This is the 19th in a collection of newspaper ads written by Harry Gray, then CEO of United Technologies, that appeared in the Wall Street Journal from the late 1970s through the early 1980s. Here is the text from that ad.
Next month, Fortune will publish its 1984 list of America’s top industrial companies.
The first list came out in 1955.
Many of the big names that appeared on that first list will be missing from this year’s.
Some not-so-famous names will replace them.
Some companies just sit there and watch their markets dry up.
Others go after new markets and win them.
Resting on past results doesn’t keep you in the 500.
Remember: every day another product goes the way of the buggy whip.
So don’t abdicate.
I thought this ad lends itself to some analysis, comparing the changes over time in the composition of the Fortune 500.
“Fortune”-ately, most of the analysis that I had thought of doing has already been done by others, including Fortune magazine itself.
So let’s take a look at some of the interesting facts.
According to Tom Huddleston, Jr. from Fortune magazine, 57 companies from the original list have made the list for each of the 61 years that the list has been compiled, an impressive feat. His article has many other interesting facts about these 57 companies, but I’ll leave it up to you to click on the link if you would like to read those details.
Erika Fry, also from Fortune magazine, wrote an article last year about what has happened to the top 10 firms from the initial 1955 ranking. Below is a table that shows the original top 10 firms, and the current top 10 firms. Note that while there are many metrics that can be used to rank firms, the one used to rank the Fortune 500 is total sales. If a company went by a different name on the original list, that name is shown in parentheses.
|4||General Electric||Berkshire Hathaway|
|8||Gulf Oil||General Electric|
(Standard Oil Company of New York)
Mark Perry of the American Enterprise Institute analyzed the original list and the 2014 list, the 60th year of the list. He found that only 61 companies that appeared on the 1955 list appeared on the 2014 list. This amounts to just about 12% of the inaugural companies. He notes that the other 88% of the firms have either gone bankrupt, merged, or simply fell from the top 500.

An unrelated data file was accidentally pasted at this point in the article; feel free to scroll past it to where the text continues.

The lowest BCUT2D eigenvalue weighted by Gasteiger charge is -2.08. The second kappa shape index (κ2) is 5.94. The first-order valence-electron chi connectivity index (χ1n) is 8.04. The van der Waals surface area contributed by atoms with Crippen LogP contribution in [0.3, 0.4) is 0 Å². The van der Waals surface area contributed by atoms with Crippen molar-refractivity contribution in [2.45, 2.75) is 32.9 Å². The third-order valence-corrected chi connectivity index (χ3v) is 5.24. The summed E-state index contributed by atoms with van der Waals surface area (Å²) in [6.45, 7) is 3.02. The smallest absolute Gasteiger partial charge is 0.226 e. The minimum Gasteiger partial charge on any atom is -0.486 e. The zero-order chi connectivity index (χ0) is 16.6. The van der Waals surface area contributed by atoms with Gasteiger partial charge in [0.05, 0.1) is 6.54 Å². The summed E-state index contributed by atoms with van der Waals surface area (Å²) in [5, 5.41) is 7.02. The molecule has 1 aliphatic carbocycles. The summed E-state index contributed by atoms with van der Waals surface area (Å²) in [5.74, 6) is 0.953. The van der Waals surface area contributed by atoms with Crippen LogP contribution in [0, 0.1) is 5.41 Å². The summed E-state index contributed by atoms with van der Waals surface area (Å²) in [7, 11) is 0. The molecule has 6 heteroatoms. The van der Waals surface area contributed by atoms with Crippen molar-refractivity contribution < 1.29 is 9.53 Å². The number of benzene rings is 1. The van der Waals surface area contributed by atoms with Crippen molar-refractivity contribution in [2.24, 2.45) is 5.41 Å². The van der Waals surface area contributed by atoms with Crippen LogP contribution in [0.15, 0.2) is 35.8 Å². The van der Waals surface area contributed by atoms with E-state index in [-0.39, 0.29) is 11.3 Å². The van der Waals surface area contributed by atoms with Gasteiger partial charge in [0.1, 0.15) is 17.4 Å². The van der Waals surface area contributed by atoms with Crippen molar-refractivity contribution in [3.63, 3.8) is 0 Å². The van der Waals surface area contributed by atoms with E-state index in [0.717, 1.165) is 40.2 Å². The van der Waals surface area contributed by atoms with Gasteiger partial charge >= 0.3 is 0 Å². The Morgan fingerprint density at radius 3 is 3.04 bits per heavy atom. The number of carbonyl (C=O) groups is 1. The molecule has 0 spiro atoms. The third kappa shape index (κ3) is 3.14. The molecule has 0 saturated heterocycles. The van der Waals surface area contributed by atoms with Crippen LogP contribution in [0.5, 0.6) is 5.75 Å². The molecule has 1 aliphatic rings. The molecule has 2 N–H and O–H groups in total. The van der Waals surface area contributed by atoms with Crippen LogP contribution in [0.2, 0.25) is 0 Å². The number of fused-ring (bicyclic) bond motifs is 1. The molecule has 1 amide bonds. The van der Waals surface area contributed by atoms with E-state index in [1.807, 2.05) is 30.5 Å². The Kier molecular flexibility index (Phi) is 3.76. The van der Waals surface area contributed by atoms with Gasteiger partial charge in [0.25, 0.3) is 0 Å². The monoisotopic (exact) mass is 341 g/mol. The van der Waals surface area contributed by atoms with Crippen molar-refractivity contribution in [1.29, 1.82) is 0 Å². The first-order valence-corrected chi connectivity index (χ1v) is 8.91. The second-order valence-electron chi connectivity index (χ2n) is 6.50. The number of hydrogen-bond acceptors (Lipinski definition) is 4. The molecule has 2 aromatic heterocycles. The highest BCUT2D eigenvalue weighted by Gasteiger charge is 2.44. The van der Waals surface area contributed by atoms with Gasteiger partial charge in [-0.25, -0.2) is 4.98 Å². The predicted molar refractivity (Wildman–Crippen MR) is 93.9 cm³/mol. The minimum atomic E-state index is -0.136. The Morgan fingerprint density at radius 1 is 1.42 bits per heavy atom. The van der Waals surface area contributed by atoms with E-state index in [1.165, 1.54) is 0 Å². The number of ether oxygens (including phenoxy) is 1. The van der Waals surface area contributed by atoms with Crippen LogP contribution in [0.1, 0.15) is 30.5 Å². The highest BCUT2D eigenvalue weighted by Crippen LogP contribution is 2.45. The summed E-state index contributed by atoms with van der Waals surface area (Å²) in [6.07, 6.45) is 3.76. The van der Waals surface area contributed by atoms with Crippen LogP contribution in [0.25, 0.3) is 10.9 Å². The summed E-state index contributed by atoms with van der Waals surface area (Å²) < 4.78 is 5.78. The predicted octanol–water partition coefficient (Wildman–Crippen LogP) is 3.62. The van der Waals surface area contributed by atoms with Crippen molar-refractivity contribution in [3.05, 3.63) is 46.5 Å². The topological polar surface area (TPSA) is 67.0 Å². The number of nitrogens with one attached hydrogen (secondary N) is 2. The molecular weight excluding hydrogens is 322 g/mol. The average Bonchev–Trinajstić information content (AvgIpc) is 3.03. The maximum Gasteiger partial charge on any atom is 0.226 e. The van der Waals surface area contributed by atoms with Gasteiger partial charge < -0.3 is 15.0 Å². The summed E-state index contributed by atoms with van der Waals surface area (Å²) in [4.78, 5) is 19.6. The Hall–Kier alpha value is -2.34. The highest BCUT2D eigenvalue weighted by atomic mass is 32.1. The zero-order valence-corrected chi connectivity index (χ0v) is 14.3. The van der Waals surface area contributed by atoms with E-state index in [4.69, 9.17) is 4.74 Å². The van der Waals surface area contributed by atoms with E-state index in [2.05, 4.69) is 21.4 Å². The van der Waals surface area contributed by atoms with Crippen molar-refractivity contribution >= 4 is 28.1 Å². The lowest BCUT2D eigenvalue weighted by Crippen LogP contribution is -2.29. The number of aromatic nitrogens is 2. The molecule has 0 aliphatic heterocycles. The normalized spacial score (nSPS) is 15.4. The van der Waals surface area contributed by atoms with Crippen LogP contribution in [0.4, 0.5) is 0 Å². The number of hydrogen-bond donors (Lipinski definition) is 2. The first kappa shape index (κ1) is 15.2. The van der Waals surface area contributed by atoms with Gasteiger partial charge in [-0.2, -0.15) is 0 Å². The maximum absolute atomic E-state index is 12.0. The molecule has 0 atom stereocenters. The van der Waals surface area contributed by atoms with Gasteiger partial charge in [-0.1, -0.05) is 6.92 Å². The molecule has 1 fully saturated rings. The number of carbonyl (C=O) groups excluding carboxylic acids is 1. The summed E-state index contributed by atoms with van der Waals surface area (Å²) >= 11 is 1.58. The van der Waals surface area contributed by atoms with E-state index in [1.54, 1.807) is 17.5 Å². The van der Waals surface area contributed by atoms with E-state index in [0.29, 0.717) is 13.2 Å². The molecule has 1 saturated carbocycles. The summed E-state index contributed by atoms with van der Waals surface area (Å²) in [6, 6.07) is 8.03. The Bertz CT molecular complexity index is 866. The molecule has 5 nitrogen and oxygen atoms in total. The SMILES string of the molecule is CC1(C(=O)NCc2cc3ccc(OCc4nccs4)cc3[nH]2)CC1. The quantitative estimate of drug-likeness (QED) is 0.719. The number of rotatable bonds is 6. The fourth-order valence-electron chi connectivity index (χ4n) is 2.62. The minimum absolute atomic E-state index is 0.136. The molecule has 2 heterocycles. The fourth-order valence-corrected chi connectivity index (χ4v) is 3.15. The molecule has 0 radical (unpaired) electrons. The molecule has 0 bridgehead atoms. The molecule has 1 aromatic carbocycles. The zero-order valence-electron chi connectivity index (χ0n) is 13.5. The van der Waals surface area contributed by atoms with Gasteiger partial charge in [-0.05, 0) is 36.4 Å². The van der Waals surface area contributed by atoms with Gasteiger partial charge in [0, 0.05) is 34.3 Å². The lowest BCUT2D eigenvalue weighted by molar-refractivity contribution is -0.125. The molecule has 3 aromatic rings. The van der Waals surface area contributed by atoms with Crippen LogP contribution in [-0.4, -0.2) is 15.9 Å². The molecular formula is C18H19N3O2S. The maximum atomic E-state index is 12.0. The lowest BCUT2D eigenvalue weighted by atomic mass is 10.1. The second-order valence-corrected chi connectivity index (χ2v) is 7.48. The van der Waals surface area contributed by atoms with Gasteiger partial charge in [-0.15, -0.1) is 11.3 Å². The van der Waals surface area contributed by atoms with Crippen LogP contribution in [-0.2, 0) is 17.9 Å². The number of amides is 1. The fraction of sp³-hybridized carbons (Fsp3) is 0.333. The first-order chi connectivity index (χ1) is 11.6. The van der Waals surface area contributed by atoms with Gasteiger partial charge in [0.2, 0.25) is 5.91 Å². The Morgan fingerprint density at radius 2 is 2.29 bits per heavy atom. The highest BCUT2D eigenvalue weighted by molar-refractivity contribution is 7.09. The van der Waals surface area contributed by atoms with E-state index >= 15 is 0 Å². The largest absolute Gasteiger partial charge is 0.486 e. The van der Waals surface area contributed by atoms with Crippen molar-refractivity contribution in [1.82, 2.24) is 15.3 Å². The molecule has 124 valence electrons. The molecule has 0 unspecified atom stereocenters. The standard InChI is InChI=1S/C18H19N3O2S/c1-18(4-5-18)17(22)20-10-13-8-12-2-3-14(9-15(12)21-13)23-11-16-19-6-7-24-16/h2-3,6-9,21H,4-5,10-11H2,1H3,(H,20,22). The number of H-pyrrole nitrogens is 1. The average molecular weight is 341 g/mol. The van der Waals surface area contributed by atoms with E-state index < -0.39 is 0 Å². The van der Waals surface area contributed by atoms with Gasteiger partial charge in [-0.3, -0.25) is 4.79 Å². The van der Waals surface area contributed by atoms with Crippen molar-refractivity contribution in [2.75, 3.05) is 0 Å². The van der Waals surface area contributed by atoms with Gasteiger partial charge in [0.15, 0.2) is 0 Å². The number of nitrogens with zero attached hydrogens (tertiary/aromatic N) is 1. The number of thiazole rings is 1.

It is worth noting that in 1995, after 40 years of publishing the list, Fortune decided that its list no longer reflected the top level of American business. As a result, the list, for the first time, included service corporations — banks, life insurance companies, utilities and so on — as well as industrial ones. With the change came 291 new entrants to the famous list including three in the Top 10 (Walmart, Sears, and AT&T).
One final set of facts is that of the current top 10 on the Fortune list, four of the companies did not even exist in 1955 (Walmart, 1962; Berkshire Hathway, 1955; Apple, 1976; CVS Health, 1963).
So while Harry Gray is right in noting that innovation is important if a company wants to stay on the Fortune 500, there are other factors that play into being listed, such as acquisitions, break-ups, privatization, and foreign ownership.
As a side note, the Wall Street Journal had an article today. “The Only Six Stocks That Matter“. Amazon.com Inc., Google Inc., Apple Inc., Facebook Inc., Netflix Inc., and Gilead Sciences Inc. have accounted for more than half of the $664 billion in value added this year to the Nasdaq Composite Index, according to data compiled by brokerage firm JonesTrading.
Another similar statistic is that Amazon, Google, Apple, Facebook, Gilead, and Walt Disney Co. have accounted for more than all of the $199 billion in market-capitalization gains in the S&P 500.
Despite the current success of these firms, I wonder how many will still be around 50 years.
I’m certainly hoping at least Apple and Google are around for a long time.
Apple so that I can still have an iPhone, and Google so that I can look things up for my blog as well as figure out how to get from Point A to Point B…